A Weekend in Redmond, Oregon

My weekend opened up, so I decided on a spontaneous motorcycle trip to visit family in Vancouver, WA, and a continuation to Redmond, Oregon, to see Bill and Marty, friends from Navy days.

Redmond is located in Central Oregon, with Central Oregon being more than just an approximate location, but rather the name for an area of high desert, located on the eastern alluvial plain of Oregon's Cascade Mountains. It is an area that is over 3,000 feet in elevation, hot in the summer, cold in the winter, and receiving relatively little rain after the storms dump their moisture on their passage over the mountains. However, much of Central Oregon is well irrigated and productive. The runoff of the eastern side of the mountains eventually finds its way into the Deschutes River, which meanders, often in deep channels, northbound and finally empties into the mighty Columbia River.

On its way to the Columbia, the Deschutes River feeds a network of irrigation canals, smaller channels and finally ditches with good quality water. The water rights are well defined, and the ranches in Central Oregon have two or three days each week when they can insert a temporary dam into their ditch and allow the water to flood their fields. At the end of the day, a field will have an inch or two of standing water, which makes for very green and productive pasture land. Most of the land is used for the ranching of cattle, horses, sheep and goats. However, some fields produce crops, making the area a productive bread basket.

With mostly clear skies and sensational views, Central Oregon is becoming a popular retirement destination. Small ranches afford a high degree of privacy and the fun of raising a few horses and cattle for recreation and sustinance. Traffic is not a factor in one's lifestyle, and the cost of living is affordable.

 

Deschutes River

As I traveled south from Mt. Hood, I dropped into the Deschutes river valley on one of several crossings of this meandering river.

 

Looking bach up the Deschutes Valley

Looking back up the Deschutes Valley.

 

With Marty and Bill

I enjoy visiting Marty and Bill after not seeing them for a number of years.

 

Cattle

Bill feeds his cattle grain once a day to supplement their grass diet.

Juniper Tree

Juniper trees were not native to the area, but are now prolific and the most common tree in the plateau area.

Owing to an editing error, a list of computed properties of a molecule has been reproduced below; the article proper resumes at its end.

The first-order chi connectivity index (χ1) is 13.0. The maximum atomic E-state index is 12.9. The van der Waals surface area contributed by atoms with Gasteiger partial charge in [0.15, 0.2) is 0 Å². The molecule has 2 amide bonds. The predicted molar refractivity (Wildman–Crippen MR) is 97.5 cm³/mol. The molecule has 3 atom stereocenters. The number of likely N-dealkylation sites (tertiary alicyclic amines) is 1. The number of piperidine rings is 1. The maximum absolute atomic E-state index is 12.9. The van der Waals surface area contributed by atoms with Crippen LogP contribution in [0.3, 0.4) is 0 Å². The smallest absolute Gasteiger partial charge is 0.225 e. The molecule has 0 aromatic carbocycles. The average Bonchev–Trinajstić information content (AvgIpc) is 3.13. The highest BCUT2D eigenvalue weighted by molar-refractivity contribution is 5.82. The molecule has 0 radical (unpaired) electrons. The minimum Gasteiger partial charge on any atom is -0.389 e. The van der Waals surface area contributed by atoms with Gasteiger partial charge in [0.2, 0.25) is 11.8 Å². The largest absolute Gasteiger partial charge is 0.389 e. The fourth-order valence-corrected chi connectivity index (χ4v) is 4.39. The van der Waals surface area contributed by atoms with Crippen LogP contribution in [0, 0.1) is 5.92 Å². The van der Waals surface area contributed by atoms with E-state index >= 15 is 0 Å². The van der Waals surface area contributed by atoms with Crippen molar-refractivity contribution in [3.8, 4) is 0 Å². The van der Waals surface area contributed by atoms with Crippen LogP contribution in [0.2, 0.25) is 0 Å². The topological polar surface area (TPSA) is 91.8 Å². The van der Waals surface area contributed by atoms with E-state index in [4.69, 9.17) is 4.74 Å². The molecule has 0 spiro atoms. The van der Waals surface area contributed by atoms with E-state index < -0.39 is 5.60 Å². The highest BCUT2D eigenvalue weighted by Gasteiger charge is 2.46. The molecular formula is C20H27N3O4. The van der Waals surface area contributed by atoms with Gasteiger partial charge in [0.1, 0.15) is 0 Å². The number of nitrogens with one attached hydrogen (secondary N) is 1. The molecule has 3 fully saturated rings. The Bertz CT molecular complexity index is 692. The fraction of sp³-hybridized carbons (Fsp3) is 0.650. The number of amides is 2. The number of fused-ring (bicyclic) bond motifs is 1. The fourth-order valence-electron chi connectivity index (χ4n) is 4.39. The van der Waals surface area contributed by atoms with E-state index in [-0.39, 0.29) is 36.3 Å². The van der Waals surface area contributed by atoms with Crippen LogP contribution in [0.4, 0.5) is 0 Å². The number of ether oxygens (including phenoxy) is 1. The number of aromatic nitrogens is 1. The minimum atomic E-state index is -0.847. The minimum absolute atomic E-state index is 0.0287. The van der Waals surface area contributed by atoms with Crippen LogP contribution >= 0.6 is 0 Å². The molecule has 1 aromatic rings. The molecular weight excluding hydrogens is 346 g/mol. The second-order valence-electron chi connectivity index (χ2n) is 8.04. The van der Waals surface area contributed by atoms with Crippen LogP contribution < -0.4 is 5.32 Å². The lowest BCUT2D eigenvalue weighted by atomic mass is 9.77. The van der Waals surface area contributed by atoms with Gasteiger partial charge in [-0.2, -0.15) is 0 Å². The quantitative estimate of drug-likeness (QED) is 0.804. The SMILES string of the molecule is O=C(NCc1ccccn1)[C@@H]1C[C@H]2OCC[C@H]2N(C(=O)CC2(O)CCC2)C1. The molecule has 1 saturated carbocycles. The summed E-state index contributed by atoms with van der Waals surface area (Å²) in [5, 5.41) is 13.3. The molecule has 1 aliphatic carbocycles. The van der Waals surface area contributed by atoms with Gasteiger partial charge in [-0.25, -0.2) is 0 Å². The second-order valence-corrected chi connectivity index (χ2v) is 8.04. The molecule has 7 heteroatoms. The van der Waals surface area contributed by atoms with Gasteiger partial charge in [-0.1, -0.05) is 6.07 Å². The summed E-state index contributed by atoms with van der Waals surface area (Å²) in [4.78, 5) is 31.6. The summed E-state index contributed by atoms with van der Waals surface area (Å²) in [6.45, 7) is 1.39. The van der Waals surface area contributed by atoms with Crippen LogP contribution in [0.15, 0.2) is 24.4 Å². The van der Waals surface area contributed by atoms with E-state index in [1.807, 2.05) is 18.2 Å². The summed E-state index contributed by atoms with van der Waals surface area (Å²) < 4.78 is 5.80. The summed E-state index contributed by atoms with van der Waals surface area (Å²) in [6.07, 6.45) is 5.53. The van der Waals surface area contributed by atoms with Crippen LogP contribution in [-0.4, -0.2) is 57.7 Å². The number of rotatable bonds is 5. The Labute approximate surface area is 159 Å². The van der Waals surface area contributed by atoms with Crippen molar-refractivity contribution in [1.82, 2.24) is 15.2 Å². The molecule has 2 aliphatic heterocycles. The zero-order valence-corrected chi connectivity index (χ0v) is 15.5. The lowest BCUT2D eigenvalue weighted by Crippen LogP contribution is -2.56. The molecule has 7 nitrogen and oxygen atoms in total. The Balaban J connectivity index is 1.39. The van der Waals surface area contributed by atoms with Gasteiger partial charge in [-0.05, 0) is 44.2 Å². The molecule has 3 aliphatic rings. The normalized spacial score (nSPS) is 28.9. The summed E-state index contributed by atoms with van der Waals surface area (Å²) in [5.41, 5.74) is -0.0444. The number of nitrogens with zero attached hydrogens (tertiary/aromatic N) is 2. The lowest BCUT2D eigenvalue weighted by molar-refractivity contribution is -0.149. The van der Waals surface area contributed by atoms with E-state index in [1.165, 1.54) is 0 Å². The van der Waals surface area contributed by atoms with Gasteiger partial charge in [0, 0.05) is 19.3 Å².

A large pond

A large pond teems with wildlife. In the mornings and evenings, we could watch young Canadian Geese being taught how to takeoff and land on the water. A doe raised her young on the island to the left. Feral cats, adopted by Marty and Bill, stalk the grass for vicious shrews and other critters. Coyotes visit occasionally, and even mountain lions are know to be in the area.

 

A pair of fawns.

These fawns spend their time on the property while their mother spends the day foraging. On my second evening, the mother did not return and the fawns started mewing much like a kitten. It was too early to know if she will return.

 
Title_lava lands

Don in the lava field.

The Cascade Mountains are volcanic, and the Lava Lands Visitor Center is a U.S. Forest Service educational project to allow tourists to see various examples of volcanic terrain formation.

 

Lava cinder cone.

This lava cinder cone has a road to the top and is in well preserved condition.

 

Lava to the horizon.

This lava field extends for miles, and is something I used to puzzle over on my flights from San Francisco to Seattle.

 
Title- Smith Rock State Park
 

Looking at one of the faces of Smith Rock, which is what remain of only a corner of a gigantic volcanic caldera.

 

In northern Deschutes County lies Smith Rock, which is actually fragments of a huge volcanic caldera representing just one corner of the cone. Much of the rock is called, "tuff," which is volcanic ash that was frozen into hard rock through heat and pressure. Tuff provides a smooth surface, and as the face of the tuff is vertical, has been a favorite and challenging surface for rock climbers. Indeed, Smith Rock is often considered the birthplace of modern technical climbing. Over 500 climbing routes are documented on the various faces of Smith Rock

The Crooked River flows through Smith Rock and has played a role in creating the scenic quality of the park. A great many tourists visit the park, some for technical climbing, but many more to hike its various trails. Bill and I felt compelled purge our minds and bodies of all human pleasure by taking on the aptly named, "Misery Ridge Trail." Our early start migrated into a 10:30 commencement on a day that would reach 95 degrees Fahrenheit.

 

Climbing face of Smith Rock

The start of the Misery Ridge Trail starts by switching to the top of the scree, from which some of the technical climbing routes begin. The smooth surface is welded ash, called Tuff.

 

Bill looks at the Misery Ridge Trail

Bill assesses the Misery Ridge Trail.

 

A ranger shows a gopher snake

A park ranger introduces guests to a gopher snake.

 

A young man bouldering.

A young man hones his skills by bouldering.

Working up Misery Ridge

Moving up the Misery Ridge Trail.

 

Looking down from the Misery Ridge Trail

Climbers catch their breath and enjoy the green of the Crooked River.

 

A family celebrates the summit.

A family celebrates their summit climb.

 

View from the summit.

We spent time on the summit drinking water and enjoying a spacious view in all directions.

 

It was a great weekend, seeing friends, motorcycling, and taking in some fine scenery.

Don Webster

The End